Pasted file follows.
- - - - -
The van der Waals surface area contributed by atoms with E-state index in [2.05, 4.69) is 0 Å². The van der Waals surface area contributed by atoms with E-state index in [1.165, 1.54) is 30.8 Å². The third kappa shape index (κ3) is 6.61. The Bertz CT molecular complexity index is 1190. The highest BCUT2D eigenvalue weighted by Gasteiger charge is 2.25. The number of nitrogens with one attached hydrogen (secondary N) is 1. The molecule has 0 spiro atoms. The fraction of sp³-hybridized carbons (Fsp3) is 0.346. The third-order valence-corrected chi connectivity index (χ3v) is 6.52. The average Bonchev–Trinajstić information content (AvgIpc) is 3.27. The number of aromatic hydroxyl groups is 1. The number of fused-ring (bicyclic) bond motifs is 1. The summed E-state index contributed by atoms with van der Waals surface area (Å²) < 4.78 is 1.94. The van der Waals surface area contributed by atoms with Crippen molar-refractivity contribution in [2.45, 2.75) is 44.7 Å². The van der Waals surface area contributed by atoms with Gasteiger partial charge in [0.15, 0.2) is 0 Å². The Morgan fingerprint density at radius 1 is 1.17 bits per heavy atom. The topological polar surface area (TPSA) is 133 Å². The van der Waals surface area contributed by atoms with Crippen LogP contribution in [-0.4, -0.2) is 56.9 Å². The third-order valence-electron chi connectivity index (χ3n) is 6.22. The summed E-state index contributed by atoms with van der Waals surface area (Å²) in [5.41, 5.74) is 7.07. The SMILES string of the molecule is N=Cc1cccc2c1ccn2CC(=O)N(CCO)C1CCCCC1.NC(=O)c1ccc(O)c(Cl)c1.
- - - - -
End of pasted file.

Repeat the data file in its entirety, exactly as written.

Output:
The van der Waals surface area contributed by atoms with E-state index in [2.05, 4.69) is 0 Å². The van der Waals surface area contributed by atoms with E-state index in [1.165, 1.54) is 30.8 Å². The third kappa shape index (κ3) is 6.61. The Bertz CT molecular complexity index is 1190. The highest BCUT2D eigenvalue weighted by Gasteiger charge is 2.25. The number of nitrogens with one attached hydrogen (secondary N) is 1. The molecule has 0 spiro atoms. The fraction of sp³-hybridized carbons (Fsp3) is 0.346. The third-order valence-corrected chi connectivity index (χ3v) is 6.52. The average Bonchev–Trinajstić information content (AvgIpc) is 3.27. The number of aromatic hydroxyl groups is 1. The number of fused-ring (bicyclic) bond motifs is 1. The summed E-state index contributed by atoms with van der Waals surface area (Å²) < 4.78 is 1.94. The van der Waals surface area contributed by atoms with Crippen molar-refractivity contribution in [2.45, 2.75) is 44.7 Å². The van der Waals surface area contributed by atoms with Gasteiger partial charge in [0.15, 0.2) is 0 Å². The Morgan fingerprint density at radius 1 is 1.17 bits per heavy atom. The topological polar surface area (TPSA) is 133 Å². The van der Waals surface area contributed by atoms with Crippen LogP contribution in [-0.4, -0.2) is 56.9 Å². The third-order valence-electron chi connectivity index (χ3n) is 6.22. The summed E-state index contributed by atoms with van der Waals surface area (Å²) in [5.41, 5.74) is 7.07. The SMILES string of the molecule is N=Cc1cccc2c1ccn2CC(=O)N(CCO)C1CCCCC1.NC(=O)c1ccc(O)c(Cl)c1.